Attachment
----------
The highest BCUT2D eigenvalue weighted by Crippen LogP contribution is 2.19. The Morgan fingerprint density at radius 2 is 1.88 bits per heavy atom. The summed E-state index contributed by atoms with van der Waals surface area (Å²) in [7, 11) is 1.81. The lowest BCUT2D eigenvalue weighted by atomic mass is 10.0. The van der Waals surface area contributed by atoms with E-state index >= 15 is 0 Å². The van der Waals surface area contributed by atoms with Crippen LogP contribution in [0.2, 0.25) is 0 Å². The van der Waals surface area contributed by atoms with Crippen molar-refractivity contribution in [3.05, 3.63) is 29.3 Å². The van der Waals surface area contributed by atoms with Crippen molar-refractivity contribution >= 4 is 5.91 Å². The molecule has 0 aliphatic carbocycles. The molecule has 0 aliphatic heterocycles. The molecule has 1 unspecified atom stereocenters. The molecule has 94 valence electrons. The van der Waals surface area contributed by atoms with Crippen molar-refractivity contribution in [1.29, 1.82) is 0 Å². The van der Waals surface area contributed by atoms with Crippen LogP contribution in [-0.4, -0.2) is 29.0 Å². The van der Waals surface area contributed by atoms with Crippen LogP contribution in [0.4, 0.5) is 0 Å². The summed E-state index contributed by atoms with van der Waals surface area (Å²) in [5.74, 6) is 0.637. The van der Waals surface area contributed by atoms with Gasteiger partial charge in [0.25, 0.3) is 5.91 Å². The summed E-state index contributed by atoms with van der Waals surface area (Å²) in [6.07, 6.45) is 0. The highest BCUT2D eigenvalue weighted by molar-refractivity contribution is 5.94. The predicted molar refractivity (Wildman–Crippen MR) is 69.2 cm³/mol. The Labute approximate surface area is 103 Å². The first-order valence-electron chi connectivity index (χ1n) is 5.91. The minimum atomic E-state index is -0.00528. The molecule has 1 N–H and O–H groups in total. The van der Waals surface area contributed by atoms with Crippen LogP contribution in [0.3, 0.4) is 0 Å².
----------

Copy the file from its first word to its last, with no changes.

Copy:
The highest BCUT2D eigenvalue weighted by Crippen LogP contribution is 2.19. The Morgan fingerprint density at radius 2 is 1.88 bits per heavy atom. The summed E-state index contributed by atoms with van der Waals surface area (Å²) in [7, 11) is 1.81. The lowest BCUT2D eigenvalue weighted by atomic mass is 10.0. The van der Waals surface area contributed by atoms with E-state index >= 15 is 0 Å². The van der Waals surface area contributed by atoms with Crippen LogP contribution in [0.2, 0.25) is 0 Å². The van der Waals surface area contributed by atoms with Crippen molar-refractivity contribution in [3.05, 3.63) is 29.3 Å². The van der Waals surface area contributed by atoms with Crippen molar-refractivity contribution >= 4 is 5.91 Å². The molecule has 0 aliphatic carbocycles. The molecule has 0 aliphatic heterocycles. The molecule has 1 unspecified atom stereocenters. The molecule has 94 valence electrons. The van der Waals surface area contributed by atoms with Crippen molar-refractivity contribution in [1.29, 1.82) is 0 Å². The van der Waals surface area contributed by atoms with Crippen LogP contribution in [-0.4, -0.2) is 29.0 Å². The van der Waals surface area contributed by atoms with Crippen LogP contribution in [0.4, 0.5) is 0 Å². The summed E-state index contributed by atoms with van der Waals surface area (Å²) in [5.74, 6) is 0.637. The van der Waals surface area contributed by atoms with Gasteiger partial charge in [0.25, 0.3) is 5.91 Å². The summed E-state index contributed by atoms with van der Waals surface area (Å²) in [6.07, 6.45) is 0. The highest BCUT2D eigenvalue weighted by molar-refractivity contribution is 5.94. The predicted molar refractivity (Wildman–Crippen MR) is 69.2 cm³/mol. The Labute approximate surface area is 103 Å². The first-order valence-electron chi connectivity index (χ1n) is 5.91. The minimum atomic E-state index is -0.00528. The molecule has 1 N–H and O–H groups in total. The van der Waals surface area contributed by atoms with Crippen LogP contribution in [0.3, 0.4) is 0 Å².